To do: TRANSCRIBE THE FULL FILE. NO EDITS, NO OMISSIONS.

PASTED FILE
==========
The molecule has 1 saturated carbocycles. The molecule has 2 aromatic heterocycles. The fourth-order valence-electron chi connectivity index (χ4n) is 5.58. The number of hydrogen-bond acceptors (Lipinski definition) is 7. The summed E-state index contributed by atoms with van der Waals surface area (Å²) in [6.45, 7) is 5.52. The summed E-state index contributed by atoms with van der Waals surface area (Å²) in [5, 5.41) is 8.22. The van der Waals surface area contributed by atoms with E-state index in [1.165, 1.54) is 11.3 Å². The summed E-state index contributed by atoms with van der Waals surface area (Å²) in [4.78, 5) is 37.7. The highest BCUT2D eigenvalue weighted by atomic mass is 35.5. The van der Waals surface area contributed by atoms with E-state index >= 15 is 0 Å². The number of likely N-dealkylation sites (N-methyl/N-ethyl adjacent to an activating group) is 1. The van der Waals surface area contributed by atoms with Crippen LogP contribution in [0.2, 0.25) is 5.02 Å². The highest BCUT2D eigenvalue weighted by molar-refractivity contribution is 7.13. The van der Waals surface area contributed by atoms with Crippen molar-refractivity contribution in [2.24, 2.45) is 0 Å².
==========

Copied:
The molecule has 1 saturated carbocycles. The molecule has 2 aromatic heterocycles. The fourth-order valence-electron chi connectivity index (χ4n) is 5.58. The number of hydrogen-bond acceptors (Lipinski definition) is 7. The summed E-state index contributed by atoms with van der Waals surface area (Å²) in [6.45, 7) is 5.52. The summed E-state index contributed by atoms with van der Waals surface area (Å²) in [5, 5.41) is 8.22. The van der Waals surface area contributed by atoms with E-state index in [1.165, 1.54) is 11.3 Å². The summed E-state index contributed by atoms with van der Waals surface area (Å²) in [4.78, 5) is 37.7. The highest BCUT2D eigenvalue weighted by atomic mass is 35.5. The van der Waals surface area contributed by atoms with E-state index >= 15 is 0 Å². The number of likely N-dealkylation sites (N-methyl/N-ethyl adjacent to an activating group) is 1. The van der Waals surface area contributed by atoms with Crippen LogP contribution in [0.2, 0.25) is 5.02 Å². The highest BCUT2D eigenvalue weighted by molar-refractivity contribution is 7.13. The van der Waals surface area contributed by atoms with Crippen molar-refractivity contribution in [2.24, 2.45) is 0 Å².